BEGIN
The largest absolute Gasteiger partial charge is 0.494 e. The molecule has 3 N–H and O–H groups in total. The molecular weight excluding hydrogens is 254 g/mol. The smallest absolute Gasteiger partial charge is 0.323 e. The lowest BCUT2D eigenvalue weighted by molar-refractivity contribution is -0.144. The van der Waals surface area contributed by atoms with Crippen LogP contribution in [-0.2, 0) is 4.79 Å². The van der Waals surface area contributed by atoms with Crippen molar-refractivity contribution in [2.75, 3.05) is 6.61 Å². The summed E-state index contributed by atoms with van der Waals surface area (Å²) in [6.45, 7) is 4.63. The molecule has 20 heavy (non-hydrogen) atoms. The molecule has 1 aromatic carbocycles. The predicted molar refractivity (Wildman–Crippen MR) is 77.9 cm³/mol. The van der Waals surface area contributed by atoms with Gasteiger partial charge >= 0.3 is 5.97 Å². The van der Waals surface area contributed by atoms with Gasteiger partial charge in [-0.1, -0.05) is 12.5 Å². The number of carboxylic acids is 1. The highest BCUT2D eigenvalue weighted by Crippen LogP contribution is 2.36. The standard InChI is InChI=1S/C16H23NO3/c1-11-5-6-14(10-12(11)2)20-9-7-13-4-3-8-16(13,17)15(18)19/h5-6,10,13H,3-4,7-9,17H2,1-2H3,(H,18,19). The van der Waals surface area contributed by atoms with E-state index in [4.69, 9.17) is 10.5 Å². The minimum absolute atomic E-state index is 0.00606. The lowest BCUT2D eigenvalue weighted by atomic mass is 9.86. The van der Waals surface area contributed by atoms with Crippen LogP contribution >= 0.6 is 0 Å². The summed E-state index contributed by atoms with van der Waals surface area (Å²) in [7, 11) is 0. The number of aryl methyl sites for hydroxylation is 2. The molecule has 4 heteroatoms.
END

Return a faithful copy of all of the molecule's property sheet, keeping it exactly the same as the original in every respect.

The largest absolute Gasteiger partial charge is 0.494 e. The molecule has 3 N–H and O–H groups in total. The molecular weight excluding hydrogens is 254 g/mol. The smallest absolute Gasteiger partial charge is 0.323 e. The lowest BCUT2D eigenvalue weighted by molar-refractivity contribution is -0.144. The van der Waals surface area contributed by atoms with Crippen LogP contribution in [-0.2, 0) is 4.79 Å². The van der Waals surface area contributed by atoms with Crippen molar-refractivity contribution in [2.75, 3.05) is 6.61 Å². The summed E-state index contributed by atoms with van der Waals surface area (Å²) in [6.45, 7) is 4.63. The molecule has 20 heavy (non-hydrogen) atoms. The molecule has 1 aromatic carbocycles. The predicted molar refractivity (Wildman–Crippen MR) is 77.9 cm³/mol. The van der Waals surface area contributed by atoms with Gasteiger partial charge >= 0.3 is 5.97 Å². The van der Waals surface area contributed by atoms with Gasteiger partial charge in [-0.1, -0.05) is 12.5 Å². The number of carboxylic acids is 1. The highest BCUT2D eigenvalue weighted by Crippen LogP contribution is 2.36. The standard InChI is InChI=1S/C16H23NO3/c1-11-5-6-14(10-12(11)2)20-9-7-13-4-3-8-16(13,17)15(18)19/h5-6,10,13H,3-4,7-9,17H2,1-2H3,(H,18,19). The van der Waals surface area contributed by atoms with E-state index in [4.69, 9.17) is 10.5 Å². The minimum absolute atomic E-state index is 0.00606. The lowest BCUT2D eigenvalue weighted by atomic mass is 9.86. The van der Waals surface area contributed by atoms with Crippen LogP contribution >= 0.6 is 0 Å². The summed E-state index contributed by atoms with van der Waals surface area (Å²) in [7, 11) is 0. The number of aryl methyl sites for hydroxylation is 2. The molecule has 4 heteroatoms.